新年快乐!

Happy New Year and Year of the Dragon!  To celebrate, let’s have a quick Mandarin lesson, shall we?  新年快乐 is translated as ‘Happy New Year.”  In pinyin, the Romanized spelling of Chinese characters, it’s spelled xin nian kuai le.  I won’t bother with tones because a) it’s too difficult and far better left for someone more qualified to teach you and b) I don’t know how to type it on my computer.  To pronounce:

  • xin is pronounced like “Sheen”, like Charlie Sheen.  As in Crazy Charlie Sheen.
  • nian is pronounced like “nyen”, like the “nyan” in Nyan Cat…so it’s “nee-en.”  OK, so not really like Nyan Cat.  I just wanted an excuse to link it.
  • kuai is pronounced like “why” with a “qu” in front, like the beginning of “quick”.  Or you can say “quay” with a weird fake Cockney accent.
  • le is like it’s spelled. Like you’re pretending you speak French when you really don’t. “I am le tired.  I want le baguette.”

Or you can do it the easier way and have Google Translate say it for you.  But my way is more fun, don’t you think?

For those of you not in the know, today (or most likely yesterday in your time zone) was the Lunar New Year, which is commonly known as Chinese New Year, but is in fact celebrated by lots of cultures across the globe, and not just Chinese.  So really, it should just be called Lunar New Year.  I confess, I am not an expert in New Year’s traditions or folklore or horoscope predictions.  That’s next year because 2013 is the Year of the Snake and that is my zodiac animal.  Not going to lie, I have my chapter in The Handbook of Chinese Horoscopes memorized.  I think every Chinese household has one, along with the mandatory peacock feathers (for good luck) and giant wok (because how else do you make authentic Chinese food?)

Regardless if you celebrated New Year’s or not, I wish everyone a prosperous and joyful 2012, with lots of money and fortune heading your way.  And no, I didn’t get that from a fortune cookie.

Learn To Drive

Maybe I’m just noticing more bad drivers because I’m actually driving quite frequently now.  Certainly I noticed awful bikers when I was biking around during college.  Thanks a lot, girl who was biking in the wrong lane and crashed wheel-first into me.  I don’t think it’s just LA; we have awful traffic here, but not particularly bad drivers as a whole.

Even though driving the freeway isn’t a requirement on the driving test, it should be.  Since nobody’s ever really taught proper protocol on how to drive on the freeway, most people just learn as they go, or as it seems to be now: they just do what they want.  I want to start a driving revolution.  I want people to actually drive well, not just adequately enough to pass a driving test.  I have a solution to this.  I propose every new driver should go do two things.

One: go maneuver a car around a Chinese grocery store parking lot.  I can guarantee you that you will see the gamut of bad drivers here, and you will have plenty of opportunities to test your own patience as a driver.  Since you can’t run over the couple just aimlessly meandering around the parking lot willy-nilly like it’s a green meadow and you can’t exactly ram headfirst into all the cars that enter the lane in the wrong direction, you’ll quickly learn to meditate and achieve inner peace, rather than descend into incoherent grumblings of rage that cause your eyebrows and fingers to twitch inappropriately.  And next time you’re faced with an annoying driver on the road, you’ll handle it with grace and maturity.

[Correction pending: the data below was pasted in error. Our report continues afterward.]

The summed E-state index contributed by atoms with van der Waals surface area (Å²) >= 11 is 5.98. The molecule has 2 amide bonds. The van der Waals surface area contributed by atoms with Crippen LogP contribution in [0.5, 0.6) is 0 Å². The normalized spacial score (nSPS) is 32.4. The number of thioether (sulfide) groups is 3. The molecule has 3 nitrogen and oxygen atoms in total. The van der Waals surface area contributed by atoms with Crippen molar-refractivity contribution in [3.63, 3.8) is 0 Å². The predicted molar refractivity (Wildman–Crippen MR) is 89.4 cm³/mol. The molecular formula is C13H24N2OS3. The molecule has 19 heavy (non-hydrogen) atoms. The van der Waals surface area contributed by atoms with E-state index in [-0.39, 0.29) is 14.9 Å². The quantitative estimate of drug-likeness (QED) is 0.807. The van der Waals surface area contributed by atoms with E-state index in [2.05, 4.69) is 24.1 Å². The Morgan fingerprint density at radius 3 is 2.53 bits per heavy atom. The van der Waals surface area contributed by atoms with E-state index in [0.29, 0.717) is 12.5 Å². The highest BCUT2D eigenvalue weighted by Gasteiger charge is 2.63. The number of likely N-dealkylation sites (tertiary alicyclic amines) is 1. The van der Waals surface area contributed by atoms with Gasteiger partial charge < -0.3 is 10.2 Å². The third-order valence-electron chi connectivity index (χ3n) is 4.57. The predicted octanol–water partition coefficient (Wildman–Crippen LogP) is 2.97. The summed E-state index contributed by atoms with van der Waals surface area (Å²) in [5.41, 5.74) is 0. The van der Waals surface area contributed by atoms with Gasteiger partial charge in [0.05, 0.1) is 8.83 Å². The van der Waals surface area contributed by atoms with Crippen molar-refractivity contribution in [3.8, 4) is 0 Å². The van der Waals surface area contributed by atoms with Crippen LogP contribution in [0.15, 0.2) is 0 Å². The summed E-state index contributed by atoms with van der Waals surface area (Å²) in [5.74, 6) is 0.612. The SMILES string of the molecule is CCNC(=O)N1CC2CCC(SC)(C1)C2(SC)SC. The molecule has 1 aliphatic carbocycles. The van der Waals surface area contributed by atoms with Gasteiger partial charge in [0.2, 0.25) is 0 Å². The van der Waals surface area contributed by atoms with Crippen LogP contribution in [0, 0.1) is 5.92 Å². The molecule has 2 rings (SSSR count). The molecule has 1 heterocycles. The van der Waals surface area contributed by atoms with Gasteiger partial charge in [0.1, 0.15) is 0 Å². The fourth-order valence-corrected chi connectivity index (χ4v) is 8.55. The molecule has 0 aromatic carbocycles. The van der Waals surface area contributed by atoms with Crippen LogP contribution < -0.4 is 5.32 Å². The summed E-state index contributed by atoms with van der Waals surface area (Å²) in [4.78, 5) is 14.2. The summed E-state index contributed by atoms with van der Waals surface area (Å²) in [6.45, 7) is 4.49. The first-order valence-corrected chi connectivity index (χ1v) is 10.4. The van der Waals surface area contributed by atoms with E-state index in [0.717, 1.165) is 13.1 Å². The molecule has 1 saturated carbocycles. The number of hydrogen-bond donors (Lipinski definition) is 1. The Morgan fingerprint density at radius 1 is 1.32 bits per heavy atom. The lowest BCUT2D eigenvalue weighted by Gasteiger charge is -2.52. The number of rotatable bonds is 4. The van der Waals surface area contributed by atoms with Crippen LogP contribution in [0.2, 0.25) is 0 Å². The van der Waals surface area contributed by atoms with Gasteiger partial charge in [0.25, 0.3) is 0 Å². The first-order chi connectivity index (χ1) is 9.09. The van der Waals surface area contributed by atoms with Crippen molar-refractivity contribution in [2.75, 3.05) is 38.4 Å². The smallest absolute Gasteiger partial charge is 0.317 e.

Two: go maneuver a shopping cart inside a Chinese grocery store.  That’s where the real test lies.  More often than not, the carts will be a little wonky (i.e. a wheel is wobbly, you can’t seem to push the cart in the direction you want, it won’t start unless you push in a certain angle, etc.).  There’s no point in trying to switch a cart because your next one will probably have a different problem, and besides, pushing with a bad cart is part of your steering abilities.  If you can successfully navigate around the store without hitting anybody, and you can manage to park your cart to the side (because it’s so crowded, if you’re waiting for someone to pick something up, it makes more sense to just wait in a less crowded area rather than fight the traffic), then I think you’ll be handle any of those jerk wads who just swerve from lane to lane on the freeway, plus you’ll learn that forcing your way into tiny spaces usually isn’t worth it, and that you can just wait for a bigger space.

You can also try this at Costco, but since the carts are way bigger and you’ll be dodging people wrestling with bundles of toilet paper and “indoor/outdoor reindeer” (no joke; saw one in Costco on Saturday and that was literally the name they gave it), I would recommend practicing in a Chinese grocery store first and then testing yourself at Costco.

So if you’ve ever been told you’re a crappy driver, go do this.  If you haven’t learned to drive yet, even better.   Let’s make the roads a better place to be, one driver at a time.